I watched The Departed with an eye on all the plot lines and little tricks that were lifted right from the original. The breaking of the cast, the breaking of the glass over a guy’s head, the personal identification collected by the mob boss, the spelling correction on the envelope, the finding of the envelope on the cop-mole’s desk, the mob boss taped calls and the girlfriend listening to them and confronting the cop-mole, the circumstances leading to the death of the police boss (being thrown off a building in both films no less) and the elevator killings of a fellow cop-mole, and the garage slaying of the mob boss by the cop-mole (with cell phone call included). If you pick and choose from the Infernal Affairs trilogy you can basically put together the entire Scorsese flick. Overall, the IA trilogy was far more complex and involved. In reflection, there was nothing wrong with The Departed as a movie, except the fact that it had already been made. There wasn’t anything substantially new. There was no adaptation, just simply a reapplication of the exact same story onto a white American plot line using English and an astronomically higher personnel budget. And they lost the dramatic scenery in the processes. I like the fact that you feel a bit like you’re peering into a bit of another culture that’s totally unfamiliar when you watch Infernal Affairs. The Departed seems a bit contrived on the other hand, a bit like it was a solution for the actors that were going to be used to tell the story. There was nothing revealing in the movie.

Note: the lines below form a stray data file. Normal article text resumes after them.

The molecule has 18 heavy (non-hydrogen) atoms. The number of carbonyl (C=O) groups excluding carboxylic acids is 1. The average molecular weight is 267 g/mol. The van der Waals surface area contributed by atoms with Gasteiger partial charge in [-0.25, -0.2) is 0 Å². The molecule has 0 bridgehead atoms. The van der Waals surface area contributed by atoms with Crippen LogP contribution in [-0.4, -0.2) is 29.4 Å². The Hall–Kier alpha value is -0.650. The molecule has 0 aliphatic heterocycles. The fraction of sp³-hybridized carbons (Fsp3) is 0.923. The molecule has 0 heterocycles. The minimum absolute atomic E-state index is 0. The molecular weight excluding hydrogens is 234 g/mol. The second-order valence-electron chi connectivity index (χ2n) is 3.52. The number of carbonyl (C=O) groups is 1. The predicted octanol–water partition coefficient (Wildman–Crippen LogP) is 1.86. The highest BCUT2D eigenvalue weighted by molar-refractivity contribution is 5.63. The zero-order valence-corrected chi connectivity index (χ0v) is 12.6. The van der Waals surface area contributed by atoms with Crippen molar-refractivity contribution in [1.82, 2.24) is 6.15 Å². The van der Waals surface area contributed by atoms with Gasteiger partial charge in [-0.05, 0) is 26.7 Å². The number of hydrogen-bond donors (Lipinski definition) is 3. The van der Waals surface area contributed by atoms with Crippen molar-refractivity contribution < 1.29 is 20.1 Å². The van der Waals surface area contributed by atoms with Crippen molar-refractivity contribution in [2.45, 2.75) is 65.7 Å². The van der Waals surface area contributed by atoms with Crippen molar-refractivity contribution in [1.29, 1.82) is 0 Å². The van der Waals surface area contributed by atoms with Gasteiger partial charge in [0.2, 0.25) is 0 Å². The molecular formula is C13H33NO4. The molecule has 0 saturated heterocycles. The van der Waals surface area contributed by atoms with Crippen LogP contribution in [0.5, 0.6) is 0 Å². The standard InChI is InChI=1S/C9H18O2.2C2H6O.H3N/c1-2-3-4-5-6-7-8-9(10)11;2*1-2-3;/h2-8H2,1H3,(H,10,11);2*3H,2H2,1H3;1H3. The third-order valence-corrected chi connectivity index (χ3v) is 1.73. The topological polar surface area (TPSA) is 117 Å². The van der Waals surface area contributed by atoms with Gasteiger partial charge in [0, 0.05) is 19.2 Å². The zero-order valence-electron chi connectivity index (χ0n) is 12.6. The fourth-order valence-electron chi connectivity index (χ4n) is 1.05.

It’s a shame that we have to have multi-million dollar leading actors in our movies for them to be taken seriously here. I don’t know whether to assign the blame to Hollywood or the movie watching public. In the case of Infernal Affairs, was it a need for the film to be in English, the story to be about white people, or the plot to be more obvious? A bit of each perhaps but I wonder how much of each?
As an aside,I don’t mean to hold Infernal Affairs up as to be without fault. There was a number of issues I had with it and the third film in the series was painful at times. I don’t really care for the acting of Andy Lau or Kelly Chen – they should have been kept to commercials. Andy Lau is to me a representation of the “celebrity industry” that exists in Hong Kong. What occurs in the music industry in the US is nothing to how Hong Kong shapes it’s celebrity culture. It’s obvious that members of the individual entertainment industry sectors such as recording studios push a product on the public, and that they shape and polish the ‘product’ to sell. They collude with and bully radio stations to play their artists and they pump them for huge profits to the detriment of actual talent and diversity. That must happen everywhere. It’s taken to the extreme in Hong Kong. Hong Kong is the really the last bastion of Cantonese, and while it is spoken by a large number of people around the world, you’d be hard pressed to find a person under 50 outside of Hong Kong (or Macau) who only speaks Cantonese. And even in Hong Kong, it’s a primary of multiple languages. What does this have to do with anything. Well, there are about 7.5 million people in Hong Kong and Macau and that’s not a big audience for the record industry. But they’ve found a solution to maximize their profits and reduce their costs… RECYCLING! If they can use the same names and faces to launch advertising campaigns, star in films and produce music, they can concentrate their investment in a smaller group of performers. Celebrity is the center of the endeavor… hence the ‘star system‘ that exists. It’s just easier to cross-market. And it’s bullshit…